Ministry is not a competition. Our battle is not to be between churches but between the forces of evil and the work God has called us to do. If a soul is saved, who cares what church or pastor was used by God to reach that individual. Rick Warren was gifted and called by God to serve a much larger church than I could ever pastor, and I praise God for the work that he and the church has done. I spent 20 years pastoring a rural church that never grew beyond about 55 people, and I praise God for the opportunity to serve that church. Since then I've been given the opportunity to serve in a denominational role and as a Transitional Pastor of two churches a little larger than the one I pastored. Not once have I ever been critical of another church because it was larger than the ones I was serving.

I've said for a long time that too many pastors never fully unpack their boxes when they move. Almost as soon as they arrive at their new church they are looking to see what larger churches might be soon opening up. They're looking for the larger tent and, dare I say it, the larger salary package that goes with it. I have to wonder how the Kingdom of God would be if those of us called to ministry would see our current place of ministry as God's calling on our lives. Rather than seeking a larger tent, maybe we should see that we have been called to this place "for such a time as this."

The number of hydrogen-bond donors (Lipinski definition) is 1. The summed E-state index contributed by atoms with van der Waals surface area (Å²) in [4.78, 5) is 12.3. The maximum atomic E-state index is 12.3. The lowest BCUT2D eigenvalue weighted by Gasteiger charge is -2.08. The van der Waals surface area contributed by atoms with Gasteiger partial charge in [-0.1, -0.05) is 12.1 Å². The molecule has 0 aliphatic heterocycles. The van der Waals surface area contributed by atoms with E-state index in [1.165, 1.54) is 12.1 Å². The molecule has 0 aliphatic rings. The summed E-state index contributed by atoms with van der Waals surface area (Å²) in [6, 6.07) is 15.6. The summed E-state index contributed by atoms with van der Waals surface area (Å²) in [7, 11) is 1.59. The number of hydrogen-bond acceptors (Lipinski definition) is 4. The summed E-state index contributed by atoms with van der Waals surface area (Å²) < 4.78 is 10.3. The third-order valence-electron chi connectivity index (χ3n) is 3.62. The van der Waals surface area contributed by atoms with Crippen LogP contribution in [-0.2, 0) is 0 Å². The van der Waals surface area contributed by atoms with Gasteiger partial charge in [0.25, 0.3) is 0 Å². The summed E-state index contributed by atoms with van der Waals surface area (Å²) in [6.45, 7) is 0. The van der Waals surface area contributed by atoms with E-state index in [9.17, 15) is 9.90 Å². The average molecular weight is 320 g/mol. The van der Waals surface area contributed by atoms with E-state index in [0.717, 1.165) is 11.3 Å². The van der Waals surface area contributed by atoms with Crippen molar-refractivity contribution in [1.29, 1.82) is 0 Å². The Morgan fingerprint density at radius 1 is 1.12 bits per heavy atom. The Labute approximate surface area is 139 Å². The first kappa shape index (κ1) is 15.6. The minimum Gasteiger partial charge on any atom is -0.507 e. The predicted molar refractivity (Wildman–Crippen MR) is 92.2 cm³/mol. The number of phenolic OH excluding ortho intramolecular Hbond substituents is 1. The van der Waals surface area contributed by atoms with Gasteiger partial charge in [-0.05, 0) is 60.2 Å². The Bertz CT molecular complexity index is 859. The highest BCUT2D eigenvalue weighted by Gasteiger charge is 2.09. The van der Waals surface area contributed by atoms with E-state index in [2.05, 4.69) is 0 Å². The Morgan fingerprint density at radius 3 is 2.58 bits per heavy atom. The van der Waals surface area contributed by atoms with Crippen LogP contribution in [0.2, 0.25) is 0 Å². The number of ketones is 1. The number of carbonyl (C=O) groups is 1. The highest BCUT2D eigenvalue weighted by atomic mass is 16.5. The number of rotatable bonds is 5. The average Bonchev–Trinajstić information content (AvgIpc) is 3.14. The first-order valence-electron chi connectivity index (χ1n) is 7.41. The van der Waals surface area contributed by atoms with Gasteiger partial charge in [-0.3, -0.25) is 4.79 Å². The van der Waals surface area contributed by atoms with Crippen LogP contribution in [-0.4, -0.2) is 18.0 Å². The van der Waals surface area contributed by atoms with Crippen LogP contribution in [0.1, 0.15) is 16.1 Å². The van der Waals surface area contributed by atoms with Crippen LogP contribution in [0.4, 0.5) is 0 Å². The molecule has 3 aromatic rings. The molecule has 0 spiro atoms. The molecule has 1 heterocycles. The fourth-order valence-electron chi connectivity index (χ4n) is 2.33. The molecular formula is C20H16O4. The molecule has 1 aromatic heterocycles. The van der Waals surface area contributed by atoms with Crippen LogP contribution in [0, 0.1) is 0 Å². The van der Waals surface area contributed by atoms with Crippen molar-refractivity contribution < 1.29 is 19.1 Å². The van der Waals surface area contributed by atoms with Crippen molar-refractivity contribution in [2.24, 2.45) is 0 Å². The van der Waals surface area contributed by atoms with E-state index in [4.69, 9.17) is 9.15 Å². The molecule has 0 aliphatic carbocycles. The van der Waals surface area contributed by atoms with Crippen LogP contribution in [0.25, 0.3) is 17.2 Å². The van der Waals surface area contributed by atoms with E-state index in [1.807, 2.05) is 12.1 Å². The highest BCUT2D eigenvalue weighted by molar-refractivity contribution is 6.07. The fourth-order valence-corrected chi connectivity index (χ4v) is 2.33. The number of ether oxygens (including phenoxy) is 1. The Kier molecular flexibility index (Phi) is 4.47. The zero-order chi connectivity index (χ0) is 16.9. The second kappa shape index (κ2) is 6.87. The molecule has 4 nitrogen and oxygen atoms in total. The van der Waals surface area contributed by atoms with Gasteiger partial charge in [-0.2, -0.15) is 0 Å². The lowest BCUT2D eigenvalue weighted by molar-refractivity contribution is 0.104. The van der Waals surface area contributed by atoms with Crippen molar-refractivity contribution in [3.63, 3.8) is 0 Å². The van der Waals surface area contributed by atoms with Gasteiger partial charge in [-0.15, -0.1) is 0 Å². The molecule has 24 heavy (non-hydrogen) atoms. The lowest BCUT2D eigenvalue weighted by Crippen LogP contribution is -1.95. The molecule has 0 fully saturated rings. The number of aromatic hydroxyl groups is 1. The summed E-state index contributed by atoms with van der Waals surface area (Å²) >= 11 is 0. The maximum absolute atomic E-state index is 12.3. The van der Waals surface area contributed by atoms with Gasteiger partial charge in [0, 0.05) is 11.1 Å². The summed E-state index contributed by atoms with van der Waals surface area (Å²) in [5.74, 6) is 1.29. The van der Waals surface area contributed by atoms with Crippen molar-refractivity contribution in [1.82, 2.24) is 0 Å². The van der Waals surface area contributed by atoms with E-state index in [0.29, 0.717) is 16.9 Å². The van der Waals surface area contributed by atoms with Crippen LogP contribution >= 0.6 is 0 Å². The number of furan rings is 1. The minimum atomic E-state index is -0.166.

Thursday, May 12, 2022

Systems determine results

 One of the things I've learned in 40+ years of ministry is that your system is perfectly designed for the results you are getting. This is not only true for churches but for every area of life as well: Family, Career, Physical and Mental Health, Personal Growth, Etc. We create systems in every area of our lives, and those systems then create us.

Many years ago, even before I began to serve as a minister, I was a member of a church that had a lot of parking lot meetings. At the time I didn't understand why that church always seemed to have problems, but it was because their system of dealing with issues was not to address them but to complain about them in the parking lot. That church always struggled with distrust and dissension. Later in my ministry as a judicatory minister I found many churches with the same broken system who could never understand why they always seemed to struggle.